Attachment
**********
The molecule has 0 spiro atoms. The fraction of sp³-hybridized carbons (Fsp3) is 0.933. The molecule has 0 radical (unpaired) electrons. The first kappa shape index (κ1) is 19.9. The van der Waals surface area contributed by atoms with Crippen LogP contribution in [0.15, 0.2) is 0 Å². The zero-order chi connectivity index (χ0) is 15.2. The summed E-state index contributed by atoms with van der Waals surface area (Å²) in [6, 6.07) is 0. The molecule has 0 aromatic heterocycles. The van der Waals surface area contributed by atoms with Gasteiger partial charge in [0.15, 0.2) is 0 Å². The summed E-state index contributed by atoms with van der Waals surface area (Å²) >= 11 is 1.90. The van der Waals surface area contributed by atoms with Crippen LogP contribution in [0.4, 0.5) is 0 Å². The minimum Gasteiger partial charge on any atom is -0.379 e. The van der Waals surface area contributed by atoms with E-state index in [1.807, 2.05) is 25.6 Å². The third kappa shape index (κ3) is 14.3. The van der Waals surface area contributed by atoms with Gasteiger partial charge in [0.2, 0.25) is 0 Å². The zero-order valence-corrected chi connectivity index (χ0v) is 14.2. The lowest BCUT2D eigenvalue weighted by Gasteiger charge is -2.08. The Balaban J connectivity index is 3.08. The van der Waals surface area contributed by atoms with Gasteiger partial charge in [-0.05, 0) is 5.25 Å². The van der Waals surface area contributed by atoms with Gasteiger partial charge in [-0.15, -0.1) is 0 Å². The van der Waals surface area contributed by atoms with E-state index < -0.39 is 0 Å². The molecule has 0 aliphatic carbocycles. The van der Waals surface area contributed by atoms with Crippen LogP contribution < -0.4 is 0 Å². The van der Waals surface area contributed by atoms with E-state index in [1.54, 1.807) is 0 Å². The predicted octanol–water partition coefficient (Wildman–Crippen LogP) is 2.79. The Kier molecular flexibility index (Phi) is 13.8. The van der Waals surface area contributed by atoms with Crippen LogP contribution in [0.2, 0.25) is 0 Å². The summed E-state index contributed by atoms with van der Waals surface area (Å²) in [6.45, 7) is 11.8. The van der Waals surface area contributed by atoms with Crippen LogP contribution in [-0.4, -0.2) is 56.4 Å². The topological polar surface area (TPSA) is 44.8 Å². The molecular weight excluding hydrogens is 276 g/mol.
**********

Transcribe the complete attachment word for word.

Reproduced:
The molecule has 0 spiro atoms. The fraction of sp³-hybridized carbons (Fsp3) is 0.933. The molecule has 0 radical (unpaired) electrons. The first kappa shape index (κ1) is 19.9. The van der Waals surface area contributed by atoms with Crippen LogP contribution in [0.15, 0.2) is 0 Å². The zero-order chi connectivity index (χ0) is 15.2. The summed E-state index contributed by atoms with van der Waals surface area (Å²) in [6, 6.07) is 0. The molecule has 0 aromatic heterocycles. The van der Waals surface area contributed by atoms with Gasteiger partial charge in [0.15, 0.2) is 0 Å². The summed E-state index contributed by atoms with van der Waals surface area (Å²) >= 11 is 1.90. The van der Waals surface area contributed by atoms with Crippen LogP contribution in [0.4, 0.5) is 0 Å². The minimum Gasteiger partial charge on any atom is -0.379 e. The van der Waals surface area contributed by atoms with E-state index in [1.807, 2.05) is 25.6 Å². The third kappa shape index (κ3) is 14.3. The van der Waals surface area contributed by atoms with Gasteiger partial charge in [0.2, 0.25) is 0 Å². The zero-order valence-corrected chi connectivity index (χ0v) is 14.2. The lowest BCUT2D eigenvalue weighted by Gasteiger charge is -2.08. The Balaban J connectivity index is 3.08. The van der Waals surface area contributed by atoms with Gasteiger partial charge in [-0.05, 0) is 5.25 Å². The van der Waals surface area contributed by atoms with Gasteiger partial charge in [-0.15, -0.1) is 0 Å². The van der Waals surface area contributed by atoms with E-state index < -0.39 is 0 Å². The molecule has 0 aliphatic carbocycles. The van der Waals surface area contributed by atoms with Crippen LogP contribution < -0.4 is 0 Å². The van der Waals surface area contributed by atoms with E-state index in [1.54, 1.807) is 0 Å². The predicted octanol–water partition coefficient (Wildman–Crippen LogP) is 2.79. The Kier molecular flexibility index (Phi) is 13.8. The van der Waals surface area contributed by atoms with Crippen LogP contribution in [0.2, 0.25) is 0 Å². The summed E-state index contributed by atoms with van der Waals surface area (Å²) in [6.45, 7) is 11.8. The van der Waals surface area contributed by atoms with Crippen LogP contribution in [-0.4, -0.2) is 56.4 Å². The topological polar surface area (TPSA) is 44.8 Å². The molecular weight excluding hydrogens is 276 g/mol.